Monday, December 4, 2006

My Date With Ginger Rogers: Part II.


When I greeted her, I felt like a middle-aged gigolo escorting an elderly heavily, heavily made-up blonde with not all that great a complexion (heavily rouged, skin damaged probably from many, many lay-ons of cosmetics over the decades)…albeit a trim woman, moving easily with the strapping body of the athlete, broad, almost masculine shoulders, tapered waist. She was essentially an athlete who became a self-taught great actress and who rigorously worked out all her life. The evening started slow but when I brought up politics, it bloomed since she was well-equipped to discuss all phases of presidential candidacies including what she regarded as Richard Nixon’s lamentable inability to warm up to people. “What I don’t understand,” she said, “is why a man that ill-at-ease ever chose the political profession.” I volunteered that he was regarded as a great foreign policy president. She disagreed, saying that he had few absolutes: using that word “absolutes” in a philosophical context of certainty which impressed me greatly.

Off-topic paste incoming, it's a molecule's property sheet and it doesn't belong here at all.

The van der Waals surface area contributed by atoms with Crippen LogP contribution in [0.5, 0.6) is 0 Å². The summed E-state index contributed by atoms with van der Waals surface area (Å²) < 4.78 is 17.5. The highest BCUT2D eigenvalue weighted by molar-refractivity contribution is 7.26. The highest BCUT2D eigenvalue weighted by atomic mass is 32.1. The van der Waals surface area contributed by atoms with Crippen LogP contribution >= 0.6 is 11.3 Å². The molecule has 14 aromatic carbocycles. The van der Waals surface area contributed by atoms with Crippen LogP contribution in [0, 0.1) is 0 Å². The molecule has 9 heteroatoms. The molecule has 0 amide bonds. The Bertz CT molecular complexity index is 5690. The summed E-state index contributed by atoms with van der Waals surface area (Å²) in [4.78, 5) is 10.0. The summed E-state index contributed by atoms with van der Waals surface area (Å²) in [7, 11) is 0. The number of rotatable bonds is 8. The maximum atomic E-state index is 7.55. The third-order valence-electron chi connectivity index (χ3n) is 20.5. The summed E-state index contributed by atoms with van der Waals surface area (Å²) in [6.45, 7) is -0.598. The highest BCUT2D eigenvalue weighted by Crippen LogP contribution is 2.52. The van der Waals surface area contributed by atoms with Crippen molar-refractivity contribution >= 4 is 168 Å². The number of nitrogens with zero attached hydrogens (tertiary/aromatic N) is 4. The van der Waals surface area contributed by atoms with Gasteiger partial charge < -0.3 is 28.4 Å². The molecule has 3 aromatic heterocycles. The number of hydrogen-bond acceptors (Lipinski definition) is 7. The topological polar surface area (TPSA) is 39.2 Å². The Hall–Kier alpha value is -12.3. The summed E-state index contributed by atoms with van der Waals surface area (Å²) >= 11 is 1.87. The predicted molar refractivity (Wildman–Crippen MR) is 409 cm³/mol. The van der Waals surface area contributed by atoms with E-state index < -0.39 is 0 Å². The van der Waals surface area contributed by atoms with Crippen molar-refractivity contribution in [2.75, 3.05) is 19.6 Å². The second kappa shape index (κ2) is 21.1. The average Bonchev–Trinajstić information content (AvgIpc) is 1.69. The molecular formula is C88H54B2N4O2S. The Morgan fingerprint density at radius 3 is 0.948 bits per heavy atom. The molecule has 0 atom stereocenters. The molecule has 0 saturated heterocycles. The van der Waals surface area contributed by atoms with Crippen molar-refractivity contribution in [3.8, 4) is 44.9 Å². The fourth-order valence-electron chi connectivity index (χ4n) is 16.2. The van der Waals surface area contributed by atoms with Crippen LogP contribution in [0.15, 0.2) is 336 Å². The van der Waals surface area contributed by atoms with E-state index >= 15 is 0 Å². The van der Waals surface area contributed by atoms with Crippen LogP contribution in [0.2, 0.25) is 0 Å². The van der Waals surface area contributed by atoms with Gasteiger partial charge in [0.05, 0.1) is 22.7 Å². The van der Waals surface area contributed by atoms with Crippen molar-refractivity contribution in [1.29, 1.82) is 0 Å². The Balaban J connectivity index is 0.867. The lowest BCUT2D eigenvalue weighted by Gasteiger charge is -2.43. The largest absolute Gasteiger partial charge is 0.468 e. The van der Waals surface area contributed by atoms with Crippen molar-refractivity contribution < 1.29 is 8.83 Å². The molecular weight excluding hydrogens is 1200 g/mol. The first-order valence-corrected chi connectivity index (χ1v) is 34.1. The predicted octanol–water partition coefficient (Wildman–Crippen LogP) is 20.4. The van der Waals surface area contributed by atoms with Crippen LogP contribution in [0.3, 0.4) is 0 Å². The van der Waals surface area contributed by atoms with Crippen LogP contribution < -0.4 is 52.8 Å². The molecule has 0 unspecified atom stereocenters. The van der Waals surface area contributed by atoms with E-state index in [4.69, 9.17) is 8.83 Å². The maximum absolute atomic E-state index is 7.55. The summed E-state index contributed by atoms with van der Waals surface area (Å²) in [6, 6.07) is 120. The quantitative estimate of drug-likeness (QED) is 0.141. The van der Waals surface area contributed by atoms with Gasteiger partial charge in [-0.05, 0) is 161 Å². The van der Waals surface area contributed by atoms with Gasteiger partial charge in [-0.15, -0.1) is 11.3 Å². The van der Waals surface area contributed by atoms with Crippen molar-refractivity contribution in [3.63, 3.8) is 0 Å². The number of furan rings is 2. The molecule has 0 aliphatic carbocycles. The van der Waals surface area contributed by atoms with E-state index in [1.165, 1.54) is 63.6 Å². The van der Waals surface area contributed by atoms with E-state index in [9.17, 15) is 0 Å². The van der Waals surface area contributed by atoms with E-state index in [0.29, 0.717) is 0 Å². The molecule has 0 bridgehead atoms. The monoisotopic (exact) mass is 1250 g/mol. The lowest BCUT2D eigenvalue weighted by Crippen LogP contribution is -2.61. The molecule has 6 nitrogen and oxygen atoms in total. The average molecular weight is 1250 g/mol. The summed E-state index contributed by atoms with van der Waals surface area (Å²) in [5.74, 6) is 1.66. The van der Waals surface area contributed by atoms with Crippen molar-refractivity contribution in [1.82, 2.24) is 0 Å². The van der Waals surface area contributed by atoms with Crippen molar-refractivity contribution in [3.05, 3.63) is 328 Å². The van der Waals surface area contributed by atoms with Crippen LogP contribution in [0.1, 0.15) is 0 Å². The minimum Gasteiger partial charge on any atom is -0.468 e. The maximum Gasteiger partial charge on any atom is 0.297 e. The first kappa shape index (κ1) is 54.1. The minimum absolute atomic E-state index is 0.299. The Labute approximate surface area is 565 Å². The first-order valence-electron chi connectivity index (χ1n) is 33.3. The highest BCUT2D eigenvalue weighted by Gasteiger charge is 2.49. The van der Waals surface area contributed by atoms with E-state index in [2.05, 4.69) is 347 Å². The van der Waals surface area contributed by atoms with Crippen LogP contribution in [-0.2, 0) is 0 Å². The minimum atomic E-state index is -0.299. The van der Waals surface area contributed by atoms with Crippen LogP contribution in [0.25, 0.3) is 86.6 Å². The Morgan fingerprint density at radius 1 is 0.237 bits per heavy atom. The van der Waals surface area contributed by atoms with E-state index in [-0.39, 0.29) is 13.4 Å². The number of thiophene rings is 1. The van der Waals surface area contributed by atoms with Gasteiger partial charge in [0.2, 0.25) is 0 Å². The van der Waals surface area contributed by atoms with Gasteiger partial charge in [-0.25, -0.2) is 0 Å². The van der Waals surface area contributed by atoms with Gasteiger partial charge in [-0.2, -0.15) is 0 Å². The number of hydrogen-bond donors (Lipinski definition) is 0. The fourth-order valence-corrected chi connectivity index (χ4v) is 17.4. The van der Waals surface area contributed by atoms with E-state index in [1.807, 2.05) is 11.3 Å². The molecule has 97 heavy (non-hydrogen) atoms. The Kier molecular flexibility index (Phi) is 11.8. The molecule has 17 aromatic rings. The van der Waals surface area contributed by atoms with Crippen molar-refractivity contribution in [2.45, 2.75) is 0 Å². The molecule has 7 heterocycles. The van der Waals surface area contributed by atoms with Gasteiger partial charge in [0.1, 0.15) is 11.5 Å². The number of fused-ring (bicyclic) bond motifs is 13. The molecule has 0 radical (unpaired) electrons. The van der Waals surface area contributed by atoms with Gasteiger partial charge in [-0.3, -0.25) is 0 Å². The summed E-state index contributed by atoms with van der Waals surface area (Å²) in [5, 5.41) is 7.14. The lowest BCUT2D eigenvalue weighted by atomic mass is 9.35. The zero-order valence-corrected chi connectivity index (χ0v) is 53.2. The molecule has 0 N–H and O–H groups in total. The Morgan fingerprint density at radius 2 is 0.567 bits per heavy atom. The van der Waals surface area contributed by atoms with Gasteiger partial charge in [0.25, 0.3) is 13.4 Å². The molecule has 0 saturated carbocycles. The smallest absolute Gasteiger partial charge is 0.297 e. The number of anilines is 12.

She was a well-schooled conservative and thorough fan of Ronald Reagan who at that time had served two terms as California governor and who was preparing to run for the presidency. When I switched the topic to what I deduced was her strong point: acting and her having won the Academy Award for “Kitty Foyle,” she agreed to do so but not until she finished making the point that Reagan’s greatest contribution was as president of the Screen Actors Guild where, she said, “he drove the Communists out of the business—at least” she added ruefully, “for a time.”

She acknowledged that she and Fred Astaire were the greatest dancing team in Astaire’s career and said that while they made ten musicals, Astaire was determined not to allow their partnership to dominate his career—an idea prompted by Astaire’s sister Adele, who she acknowledged had been Astaire’s greatest partner.